Think there were just a handful of visitors to the council meeting, apart from three Honorary Aldermen. Two notable events contrasted to a very dull council meeting, no big issues discussed, no questions from the public or councillors. Very much like local government council’s everywhere.

The notable events were uplifting. Two council employees, whom I know, and for whom I hold each in high regard, were given recognition for their service to the Council and community. John Foley, from the Waste Management team, received the thanks of the Chief Executive for 40 years service. John has had a immense impact on Surrey Heath’s rising up, over the years, the league table of best councils for recycling. Jane Sherman, in Democratic Services, is shortly to retire after 30 years service. Her professionalism and dedication made for the smooth running of council meetings and governance.

After the meeting we shared a drink of wine and a mince pie with the Mayor, officers and Councillors. Here are three photos of the evening. The Mayor leaving the chamber behind the mace bearer, and John Foley, and Jane Sherman.

Camberley High Street revitalisation funding approved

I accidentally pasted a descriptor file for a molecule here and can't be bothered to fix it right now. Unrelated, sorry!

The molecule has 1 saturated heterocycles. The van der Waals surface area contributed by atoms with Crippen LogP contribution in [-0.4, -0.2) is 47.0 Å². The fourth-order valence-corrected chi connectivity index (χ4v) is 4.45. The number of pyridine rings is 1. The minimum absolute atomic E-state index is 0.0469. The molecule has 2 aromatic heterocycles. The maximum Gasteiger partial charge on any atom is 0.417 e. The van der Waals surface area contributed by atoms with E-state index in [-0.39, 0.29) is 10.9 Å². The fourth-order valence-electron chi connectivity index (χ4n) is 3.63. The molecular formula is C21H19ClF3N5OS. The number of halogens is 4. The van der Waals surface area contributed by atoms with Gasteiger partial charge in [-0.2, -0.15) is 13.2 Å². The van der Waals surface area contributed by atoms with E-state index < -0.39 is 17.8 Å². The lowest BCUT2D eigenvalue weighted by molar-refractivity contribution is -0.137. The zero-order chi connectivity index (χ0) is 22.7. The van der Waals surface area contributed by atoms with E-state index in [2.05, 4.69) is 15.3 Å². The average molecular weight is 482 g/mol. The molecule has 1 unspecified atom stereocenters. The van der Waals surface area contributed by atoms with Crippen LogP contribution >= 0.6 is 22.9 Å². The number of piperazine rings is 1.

Surrey Heath Borough Council is very pleased to announce that it has secured funding from Enterprise M3 Local Enterprise Partnership (LEP) to improve the High Street and public spaces in Camberley Town Centre.

SHBC has been awarded a £3.5 million grant from Enterprise M3’s Local Growth Fund. The LEP supports economic growth of areas in the M3 corridor – stretching from Staines-upon-Thames to the New Forest, covering mid to North Hampshire, as well as South and West Surrey.  SHBC will add funds of £900k, so the total budget for the project is £4.4 million.

The scheme is an integral part of the strategy to develop Camberley as a major commercial centre.    It is estimated that the improvements could lead to an increase in the number of people coming into the town centre by 20% over a 10 year period. Other potential economic benefits expected to be generated by the scheme include more 100 jobs, with a total value of over £14m.

In addition to substantial structural improvement to The High Street, which will include widening the pavements, improving road and pavement surfaces; the project will also incorporate installation of public art and improved public seating and walkways in Knoll Walk and Princess Way.

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Duty done, comment on Boundary Commission review posted

The text, all neatly organised, of my comments on the review by the Boundary Commission for England of moving Windlesham into the Windsor parliamentary constituency is now entered into their consultation page.

Rather annoyingly all the bullet numbering and indentation of my text was lost when adding it into the Commission’s website. Key thing is, I’ve done it, and here’s proof. There’s still time [till end of today] if you’d like to comment also.